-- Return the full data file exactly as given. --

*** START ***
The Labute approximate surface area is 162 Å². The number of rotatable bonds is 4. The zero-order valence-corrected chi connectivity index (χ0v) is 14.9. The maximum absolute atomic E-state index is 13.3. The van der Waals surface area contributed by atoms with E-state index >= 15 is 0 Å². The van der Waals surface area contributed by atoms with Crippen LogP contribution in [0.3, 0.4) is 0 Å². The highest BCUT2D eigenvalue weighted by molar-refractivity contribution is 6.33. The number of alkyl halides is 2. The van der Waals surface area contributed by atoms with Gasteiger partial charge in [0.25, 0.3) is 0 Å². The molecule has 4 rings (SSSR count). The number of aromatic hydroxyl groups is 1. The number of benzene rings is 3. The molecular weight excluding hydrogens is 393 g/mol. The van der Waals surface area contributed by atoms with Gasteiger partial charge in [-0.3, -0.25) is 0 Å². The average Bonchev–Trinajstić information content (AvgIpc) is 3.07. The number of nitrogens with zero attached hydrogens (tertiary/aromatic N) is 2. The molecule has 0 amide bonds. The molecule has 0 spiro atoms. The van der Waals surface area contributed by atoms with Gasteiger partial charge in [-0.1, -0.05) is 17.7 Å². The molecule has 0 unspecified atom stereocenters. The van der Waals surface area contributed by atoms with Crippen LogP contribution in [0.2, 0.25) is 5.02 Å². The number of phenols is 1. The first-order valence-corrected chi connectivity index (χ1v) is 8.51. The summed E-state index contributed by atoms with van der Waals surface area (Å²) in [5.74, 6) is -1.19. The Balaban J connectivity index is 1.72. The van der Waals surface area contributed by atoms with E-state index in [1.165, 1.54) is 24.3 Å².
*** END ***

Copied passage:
The Labute approximate surface area is 162 Å². The number of rotatable bonds is 4. The zero-order valence-corrected chi connectivity index (χ0v) is 14.9. The maximum absolute atomic E-state index is 13.3. The van der Waals surface area contributed by atoms with E-state index >= 15 is 0 Å². The van der Waals surface area contributed by atoms with Crippen LogP contribution in [0.3, 0.4) is 0 Å². The highest BCUT2D eigenvalue weighted by molar-refractivity contribution is 6.33. The number of alkyl halides is 2. The van der Waals surface area contributed by atoms with Gasteiger partial charge in [0.25, 0.3) is 0 Å². The molecule has 4 rings (SSSR count). The number of aromatic hydroxyl groups is 1. The number of benzene rings is 3. The molecular weight excluding hydrogens is 393 g/mol. The van der Waals surface area contributed by atoms with Gasteiger partial charge in [-0.3, -0.25) is 0 Å². The average Bonchev–Trinajstić information content (AvgIpc) is 3.07. The number of nitrogens with zero attached hydrogens (tertiary/aromatic N) is 2. The molecule has 0 amide bonds. The molecule has 0 spiro atoms. The van der Waals surface area contributed by atoms with Gasteiger partial charge in [-0.1, -0.05) is 17.7 Å². The molecule has 0 unspecified atom stereocenters. The van der Waals surface area contributed by atoms with Crippen LogP contribution in [0.2, 0.25) is 5.02 Å². The number of phenols is 1. The first-order valence-corrected chi connectivity index (χ1v) is 8.51. The summed E-state index contributed by atoms with van der Waals surface area (Å²) in [5.74, 6) is -1.19. The Balaban J connectivity index is 1.72. The van der Waals surface area contributed by atoms with E-state index in [1.165, 1.54) is 24.3 Å².